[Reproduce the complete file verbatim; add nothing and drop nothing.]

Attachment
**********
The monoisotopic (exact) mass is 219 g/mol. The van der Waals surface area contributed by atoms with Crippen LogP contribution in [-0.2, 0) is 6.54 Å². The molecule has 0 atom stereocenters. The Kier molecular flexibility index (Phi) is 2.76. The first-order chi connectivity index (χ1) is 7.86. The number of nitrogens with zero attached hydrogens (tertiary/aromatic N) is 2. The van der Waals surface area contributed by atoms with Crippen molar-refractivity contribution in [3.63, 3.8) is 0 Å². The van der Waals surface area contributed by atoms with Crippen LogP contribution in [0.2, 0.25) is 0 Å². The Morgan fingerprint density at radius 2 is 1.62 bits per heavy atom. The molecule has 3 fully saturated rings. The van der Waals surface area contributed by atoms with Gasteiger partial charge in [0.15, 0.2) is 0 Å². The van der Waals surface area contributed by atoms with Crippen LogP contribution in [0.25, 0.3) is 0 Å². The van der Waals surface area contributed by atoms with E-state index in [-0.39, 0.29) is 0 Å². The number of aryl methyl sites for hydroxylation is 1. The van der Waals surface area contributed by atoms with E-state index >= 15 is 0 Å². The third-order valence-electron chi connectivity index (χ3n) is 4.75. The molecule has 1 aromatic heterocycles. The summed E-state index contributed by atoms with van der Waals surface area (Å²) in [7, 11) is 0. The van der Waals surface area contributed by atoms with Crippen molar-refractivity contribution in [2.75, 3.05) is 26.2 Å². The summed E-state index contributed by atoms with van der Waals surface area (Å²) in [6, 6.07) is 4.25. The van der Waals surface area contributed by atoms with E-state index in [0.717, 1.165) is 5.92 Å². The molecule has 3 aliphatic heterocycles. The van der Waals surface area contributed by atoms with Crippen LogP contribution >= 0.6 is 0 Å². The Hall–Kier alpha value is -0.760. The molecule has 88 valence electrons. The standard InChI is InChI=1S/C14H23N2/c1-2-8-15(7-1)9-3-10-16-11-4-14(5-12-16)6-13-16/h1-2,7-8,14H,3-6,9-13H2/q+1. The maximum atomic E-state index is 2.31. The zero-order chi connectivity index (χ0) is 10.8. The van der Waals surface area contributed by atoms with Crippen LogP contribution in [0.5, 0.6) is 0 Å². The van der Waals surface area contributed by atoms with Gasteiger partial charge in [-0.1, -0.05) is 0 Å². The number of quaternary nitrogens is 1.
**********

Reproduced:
The monoisotopic (exact) mass is 219 g/mol. The van der Waals surface area contributed by atoms with Crippen LogP contribution in [-0.2, 0) is 6.54 Å². The molecule has 0 atom stereocenters. The Kier molecular flexibility index (Phi) is 2.76. The first-order chi connectivity index (χ1) is 7.86. The number of nitrogens with zero attached hydrogens (tertiary/aromatic N) is 2. The van der Waals surface area contributed by atoms with Crippen molar-refractivity contribution in [3.63, 3.8) is 0 Å². The van der Waals surface area contributed by atoms with Crippen LogP contribution in [0.2, 0.25) is 0 Å². The Morgan fingerprint density at radius 2 is 1.62 bits per heavy atom. The molecule has 3 fully saturated rings. The van der Waals surface area contributed by atoms with Gasteiger partial charge in [0.15, 0.2) is 0 Å². The van der Waals surface area contributed by atoms with Crippen LogP contribution in [0.25, 0.3) is 0 Å². The van der Waals surface area contributed by atoms with E-state index in [-0.39, 0.29) is 0 Å². The number of aryl methyl sites for hydroxylation is 1. The van der Waals surface area contributed by atoms with E-state index >= 15 is 0 Å². The third-order valence-electron chi connectivity index (χ3n) is 4.75. The molecule has 1 aromatic heterocycles. The summed E-state index contributed by atoms with van der Waals surface area (Å²) in [7, 11) is 0. The van der Waals surface area contributed by atoms with Crippen molar-refractivity contribution in [2.75, 3.05) is 26.2 Å². The summed E-state index contributed by atoms with van der Waals surface area (Å²) in [6, 6.07) is 4.25. The van der Waals surface area contributed by atoms with E-state index in [0.717, 1.165) is 5.92 Å². The molecule has 3 aliphatic heterocycles. The van der Waals surface area contributed by atoms with Crippen LogP contribution >= 0.6 is 0 Å². The Hall–Kier alpha value is -0.760. The molecule has 88 valence electrons. The standard InChI is InChI=1S/C14H23N2/c1-2-8-15(7-1)9-3-10-16-11-4-14(5-12-16)6-13-16/h1-2,7-8,14H,3-6,9-13H2/q+1. The maximum atomic E-state index is 2.31. The zero-order chi connectivity index (χ0) is 10.8. The van der Waals surface area contributed by atoms with Crippen LogP contribution in [0.5, 0.6) is 0 Å². The van der Waals surface area contributed by atoms with Gasteiger partial charge in [-0.1, -0.05) is 0 Å². The number of quaternary nitrogens is 1.